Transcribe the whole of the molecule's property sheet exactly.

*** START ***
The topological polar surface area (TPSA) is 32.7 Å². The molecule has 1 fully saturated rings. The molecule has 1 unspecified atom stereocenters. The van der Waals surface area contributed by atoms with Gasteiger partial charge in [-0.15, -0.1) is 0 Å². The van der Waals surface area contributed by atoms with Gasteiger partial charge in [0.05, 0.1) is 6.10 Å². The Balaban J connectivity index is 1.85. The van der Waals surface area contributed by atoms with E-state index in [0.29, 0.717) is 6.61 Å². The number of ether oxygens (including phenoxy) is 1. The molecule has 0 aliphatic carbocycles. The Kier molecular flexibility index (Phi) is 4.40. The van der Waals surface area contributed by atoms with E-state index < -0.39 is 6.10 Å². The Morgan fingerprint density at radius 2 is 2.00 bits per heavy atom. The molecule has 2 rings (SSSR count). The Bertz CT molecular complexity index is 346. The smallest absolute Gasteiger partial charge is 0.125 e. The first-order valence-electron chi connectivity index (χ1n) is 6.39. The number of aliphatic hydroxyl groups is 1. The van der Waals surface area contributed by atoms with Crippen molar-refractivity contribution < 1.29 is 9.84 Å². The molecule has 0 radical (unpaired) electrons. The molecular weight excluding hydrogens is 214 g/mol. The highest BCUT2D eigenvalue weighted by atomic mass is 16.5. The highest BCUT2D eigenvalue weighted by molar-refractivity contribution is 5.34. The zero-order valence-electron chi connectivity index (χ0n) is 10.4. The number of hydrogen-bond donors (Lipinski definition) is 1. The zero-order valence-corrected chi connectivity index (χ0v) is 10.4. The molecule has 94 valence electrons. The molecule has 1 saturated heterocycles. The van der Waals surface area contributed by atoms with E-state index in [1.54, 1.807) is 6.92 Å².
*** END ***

The topological polar surface area (TPSA) is 32.7 Å². The molecule has 1 fully saturated rings. The molecule has 1 unspecified atom stereocenters. The van der Waals surface area contributed by atoms with Gasteiger partial charge in [-0.15, -0.1) is 0 Å². The van der Waals surface area contributed by atoms with Gasteiger partial charge in [0.05, 0.1) is 6.10 Å². The Balaban J connectivity index is 1.85. The van der Waals surface area contributed by atoms with E-state index in [0.29, 0.717) is 6.61 Å². The number of ether oxygens (including phenoxy) is 1. The molecule has 0 aliphatic carbocycles. The Kier molecular flexibility index (Phi) is 4.40. The van der Waals surface area contributed by atoms with E-state index < -0.39 is 6.10 Å². The Morgan fingerprint density at radius 2 is 2.00 bits per heavy atom. The molecule has 2 rings (SSSR count). The Bertz CT molecular complexity index is 346. The smallest absolute Gasteiger partial charge is 0.125 e. The first-order valence-electron chi connectivity index (χ1n) is 6.39. The number of aliphatic hydroxyl groups is 1. The van der Waals surface area contributed by atoms with Crippen molar-refractivity contribution < 1.29 is 9.84 Å². The molecule has 0 radical (unpaired) electrons. The molecular weight excluding hydrogens is 214 g/mol. The highest BCUT2D eigenvalue weighted by atomic mass is 16.5. The highest BCUT2D eigenvalue weighted by molar-refractivity contribution is 5.34. The zero-order valence-electron chi connectivity index (χ0n) is 10.4. The number of hydrogen-bond donors (Lipinski definition) is 1. The zero-order valence-corrected chi connectivity index (χ0v) is 10.4. The molecule has 94 valence electrons. The molecule has 1 saturated heterocycles. The van der Waals surface area contributed by atoms with E-state index in [1.54, 1.807) is 6.92 Å².